Cry MySQL How to...
Performance tune the table cache
MySQL maintains a cache of open tables.
As far as I can make out, this is a cache of file descriptors for each database table. So if two separate threads run queries requiring access to the same table at the same time then it will require two file descriptors.
In MySQL 5.1 and earlier the number of tables which could be cached
was specified by the system variable "
table_cache". The default for this
being 64. In MySQL 5.1.3 and later this was replaced by "
which serves the same purpose but defaults to 400.
So when should you increase the value for
Run the following query:
show status like "open%tables"
this will produce (with different numbers) something similar to:
The variable "
Open_tables" shows you the number of tables currently
held in the table cache.
According to the MySQL documentation the variable "
shows the number of tables which have been opened, but in practise this
seems to hold the number of tables which have been opened outside of the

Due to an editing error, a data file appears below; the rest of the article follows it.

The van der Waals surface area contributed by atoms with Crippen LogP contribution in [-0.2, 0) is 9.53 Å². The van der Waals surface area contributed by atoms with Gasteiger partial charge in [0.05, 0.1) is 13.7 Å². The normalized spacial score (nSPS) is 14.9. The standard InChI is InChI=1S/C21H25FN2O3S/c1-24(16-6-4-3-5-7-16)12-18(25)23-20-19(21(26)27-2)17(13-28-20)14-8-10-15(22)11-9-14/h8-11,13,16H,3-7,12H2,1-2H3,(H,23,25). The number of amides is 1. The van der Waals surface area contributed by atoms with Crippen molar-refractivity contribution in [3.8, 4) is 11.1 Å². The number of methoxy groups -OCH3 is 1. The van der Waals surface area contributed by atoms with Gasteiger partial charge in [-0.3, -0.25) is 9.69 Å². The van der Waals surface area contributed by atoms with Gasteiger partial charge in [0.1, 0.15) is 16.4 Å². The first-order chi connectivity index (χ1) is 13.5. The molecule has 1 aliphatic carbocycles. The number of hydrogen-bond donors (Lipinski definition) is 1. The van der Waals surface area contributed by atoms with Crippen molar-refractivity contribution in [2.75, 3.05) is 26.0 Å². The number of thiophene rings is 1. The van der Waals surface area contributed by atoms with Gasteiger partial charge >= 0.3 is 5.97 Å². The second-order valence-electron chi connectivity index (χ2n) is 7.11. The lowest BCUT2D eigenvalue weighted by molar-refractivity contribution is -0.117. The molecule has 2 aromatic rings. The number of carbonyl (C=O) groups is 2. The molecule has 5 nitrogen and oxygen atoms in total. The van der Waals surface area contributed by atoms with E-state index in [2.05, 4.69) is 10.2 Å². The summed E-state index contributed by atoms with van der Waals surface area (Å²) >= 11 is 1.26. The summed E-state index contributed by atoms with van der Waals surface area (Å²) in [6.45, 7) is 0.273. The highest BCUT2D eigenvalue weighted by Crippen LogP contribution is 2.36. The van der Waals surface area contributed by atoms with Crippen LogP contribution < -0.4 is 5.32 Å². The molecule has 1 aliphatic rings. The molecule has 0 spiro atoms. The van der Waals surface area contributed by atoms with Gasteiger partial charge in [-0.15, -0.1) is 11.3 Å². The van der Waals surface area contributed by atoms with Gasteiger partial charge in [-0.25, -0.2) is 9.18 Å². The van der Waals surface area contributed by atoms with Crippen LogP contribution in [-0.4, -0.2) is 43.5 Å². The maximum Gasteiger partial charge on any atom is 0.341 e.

table cache or because the table cache has been exhausted.
So if the number of
Opened_tables is high or if it seems to be
rapidly increasing (particularly during busy times) then you should
increase the value for
table_cache (for MySQL 5.1.2 and earlier) or
table_open_cache (for MySQL 5.1.3 and later).
This means that given the figures above (given that
that I don't need to increase the size of my table cache.
Be aware that there are normal activities which will cause
opened_tables to increase. For example temporary tables may cause it to
These notes have been tested against MySQL 5.1, and may apply to other versions as well.
About the author: Brian Cryer is a dedicated software developer and webmaster. For his day job he develops websites and desktop applications as well as providing IT services. He moonlights as a technical author and consultant.